GEN – #17 – Formula One

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Gameplay, Story and Value:

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Not gonna lie. When I saw Domark, of Marko’s Magic Football shame, on this game’s title screen my heart sunk a bit. Not only did I still have a clear recollection of the snooze-fest that was Super Monaco GP II, but here was a racing game developed by the same guys behind the console’s worst offering thus far.

My expectations had bottomed out.

Furthermore was that I couldn’t even seem to control main menu navigation! No matter what button I pressed, the game always took me to race mode. Options simply weren’t an option. I decided not to worry about, and just let the game take me to Arcade mode. When the race did start I was treated to a UI very similar to Monaco GP’s and at that point resigned myself to a play experience that would be equally similar.

I was mistaken.

Imagine my surprise when the light turned green and I went from uninterested to excited in no time flat! Bad pun aside, the game is actually really good. You can immediately feel a sense of speed as you accelerate, and hills and dips in the track only emphasize it. The cars have a sense of weight to them, and despite feeling like they stick to the road a bit (a product of the genre in this era) you still get a solid sense of handling. Everything about the actual racing in this game just feels good, and it’s surprisingly addictive.

Arcade Mode has you racing through progressively difficult courses. Instead of aiming for a specific position, your goal is overtake a specific number of racers and maintain that minimum by the time the race ends. All the while you need to keep an eye on your car’s condition and pull in for pits as needed, while not falling too far behind. That minimum number will increase each race, starting at 6, then 8, and onward.

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Championship Mode is more traditional. You have a large selection of courses to choose from, and with them you create a playlist of sorts that will comprise the championship. Here you’re simply trying to place as high as you can in each race, with the winner being determined at the end of the championship.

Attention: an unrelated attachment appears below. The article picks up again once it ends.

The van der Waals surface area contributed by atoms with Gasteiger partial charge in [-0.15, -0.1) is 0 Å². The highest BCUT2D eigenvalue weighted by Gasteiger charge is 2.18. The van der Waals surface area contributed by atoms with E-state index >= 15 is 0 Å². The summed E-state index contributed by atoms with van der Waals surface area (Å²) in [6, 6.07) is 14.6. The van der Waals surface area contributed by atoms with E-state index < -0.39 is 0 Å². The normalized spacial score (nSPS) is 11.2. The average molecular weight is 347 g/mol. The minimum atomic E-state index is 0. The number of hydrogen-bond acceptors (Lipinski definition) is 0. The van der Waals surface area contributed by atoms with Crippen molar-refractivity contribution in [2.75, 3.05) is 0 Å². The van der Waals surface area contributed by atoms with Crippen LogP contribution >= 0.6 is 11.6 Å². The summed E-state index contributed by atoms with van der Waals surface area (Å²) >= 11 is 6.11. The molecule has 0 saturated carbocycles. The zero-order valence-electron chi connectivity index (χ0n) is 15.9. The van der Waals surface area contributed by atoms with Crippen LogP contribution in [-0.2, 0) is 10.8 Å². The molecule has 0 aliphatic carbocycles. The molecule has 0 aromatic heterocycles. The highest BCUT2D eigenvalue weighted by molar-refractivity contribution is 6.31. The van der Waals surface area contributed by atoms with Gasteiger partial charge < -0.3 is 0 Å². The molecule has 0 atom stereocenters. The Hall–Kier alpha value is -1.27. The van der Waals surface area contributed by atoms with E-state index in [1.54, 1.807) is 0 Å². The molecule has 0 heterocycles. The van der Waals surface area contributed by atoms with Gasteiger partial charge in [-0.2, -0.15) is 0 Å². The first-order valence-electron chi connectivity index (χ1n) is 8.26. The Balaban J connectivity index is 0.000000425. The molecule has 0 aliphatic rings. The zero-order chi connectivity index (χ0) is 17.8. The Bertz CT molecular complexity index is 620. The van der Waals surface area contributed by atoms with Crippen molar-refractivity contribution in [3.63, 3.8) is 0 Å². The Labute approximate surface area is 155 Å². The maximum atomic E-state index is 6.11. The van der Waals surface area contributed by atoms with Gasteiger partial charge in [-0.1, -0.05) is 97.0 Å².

Presentation, Music and Sound:

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I honestly can’t tell if I’m looking at simple polygons or just the impressive scaling abilities of the Genesis. While I’m still not a fan of this visual style of racing games (Yes I compare everything from this era to F-Zero…) I have to say I found it impressive. Not only did the game run incredibly smoothly, avoiding choppiness and pop-in issues, but I never had trouble figuring out where I was in relation to other objects.

A complete lack of music outside of menus us to be expected, and the sound effects on the race track are pretty par for the course. Nothing spectacular here.


Afterthoughts:

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It’s always refreshing to be surprised by a game that I thought was just going to be another throw-away title. I’ve never been a huge fan of racing games, though I enjoy a few of them, but I definitely enjoyed myself with this one. I don’t know how often I’ll actually play it in the future, but it’s a pretty easy recommendation for a racer this time period, and I think I’ve found the perfect solution to my occasional Pole Position itch!


Review:

Formula One


Gameplay:

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2 comments on “GEN – #17 – Formula One

  1. Pingback: Playthrough Analysis – 146 Games | 600 Games

  2. Pingback: Playthrough Analysis – 193 Games | 600 Games

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